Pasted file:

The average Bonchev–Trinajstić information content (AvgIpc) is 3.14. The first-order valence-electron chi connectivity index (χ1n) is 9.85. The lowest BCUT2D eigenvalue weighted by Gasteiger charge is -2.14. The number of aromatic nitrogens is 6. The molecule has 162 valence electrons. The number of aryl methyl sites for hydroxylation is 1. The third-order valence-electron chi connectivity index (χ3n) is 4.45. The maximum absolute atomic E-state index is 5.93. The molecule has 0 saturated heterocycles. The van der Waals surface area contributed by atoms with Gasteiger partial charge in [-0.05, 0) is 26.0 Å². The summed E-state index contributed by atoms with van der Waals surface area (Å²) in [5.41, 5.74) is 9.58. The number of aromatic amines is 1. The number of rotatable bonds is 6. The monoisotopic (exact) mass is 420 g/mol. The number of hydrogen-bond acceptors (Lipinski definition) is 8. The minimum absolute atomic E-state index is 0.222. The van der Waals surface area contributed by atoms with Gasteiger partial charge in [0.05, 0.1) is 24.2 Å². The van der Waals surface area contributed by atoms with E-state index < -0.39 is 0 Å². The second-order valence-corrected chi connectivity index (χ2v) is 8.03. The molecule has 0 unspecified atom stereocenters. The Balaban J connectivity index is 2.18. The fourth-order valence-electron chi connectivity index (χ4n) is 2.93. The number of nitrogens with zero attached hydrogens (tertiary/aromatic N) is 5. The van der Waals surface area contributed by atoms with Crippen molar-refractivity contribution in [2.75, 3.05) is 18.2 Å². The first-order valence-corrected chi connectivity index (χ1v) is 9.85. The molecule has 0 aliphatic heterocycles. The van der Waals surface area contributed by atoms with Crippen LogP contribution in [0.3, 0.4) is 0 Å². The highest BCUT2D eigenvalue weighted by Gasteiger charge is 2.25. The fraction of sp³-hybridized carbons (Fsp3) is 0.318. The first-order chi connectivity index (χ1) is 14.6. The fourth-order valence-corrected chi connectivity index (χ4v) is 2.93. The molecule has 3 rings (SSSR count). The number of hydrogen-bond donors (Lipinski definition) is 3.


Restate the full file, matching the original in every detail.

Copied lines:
The average Bonchev–Trinajstić information content (AvgIpc) is 3.14. The first-order valence-electron chi connectivity index (χ1n) is 9.85. The lowest BCUT2D eigenvalue weighted by Gasteiger charge is -2.14. The number of aromatic nitrogens is 6. The molecule has 162 valence electrons. The number of aryl methyl sites for hydroxylation is 1. The third-order valence-electron chi connectivity index (χ3n) is 4.45. The maximum absolute atomic E-state index is 5.93. The molecule has 0 saturated heterocycles. The van der Waals surface area contributed by atoms with Gasteiger partial charge in [-0.05, 0) is 26.0 Å². The summed E-state index contributed by atoms with van der Waals surface area (Å²) in [5.41, 5.74) is 9.58. The number of aromatic amines is 1. The number of rotatable bonds is 6. The monoisotopic (exact) mass is 420 g/mol. The number of hydrogen-bond acceptors (Lipinski definition) is 8. The minimum absolute atomic E-state index is 0.222. The van der Waals surface area contributed by atoms with Gasteiger partial charge in [0.05, 0.1) is 24.2 Å². The van der Waals surface area contributed by atoms with E-state index < -0.39 is 0 Å². The second-order valence-corrected chi connectivity index (χ2v) is 8.03. The molecule has 0 unspecified atom stereocenters. The Balaban J connectivity index is 2.18. The fourth-order valence-electron chi connectivity index (χ4n) is 2.93. The number of nitrogens with zero attached hydrogens (tertiary/aromatic N) is 5. The van der Waals surface area contributed by atoms with Crippen molar-refractivity contribution in [2.75, 3.05) is 18.2 Å². The first-order valence-corrected chi connectivity index (χ1v) is 9.85. The molecule has 0 aliphatic heterocycles. The van der Waals surface area contributed by atoms with Crippen LogP contribution in [0.3, 0.4) is 0 Å². The highest BCUT2D eigenvalue weighted by Gasteiger charge is 2.25. The fraction of sp³-hybridized carbons (Fsp3) is 0.318. The first-order chi connectivity index (χ1) is 14.6. The fourth-order valence-corrected chi connectivity index (χ4v) is 2.93. The molecule has 3 rings (SSSR count). The number of hydrogen-bond donors (Lipinski definition) is 3.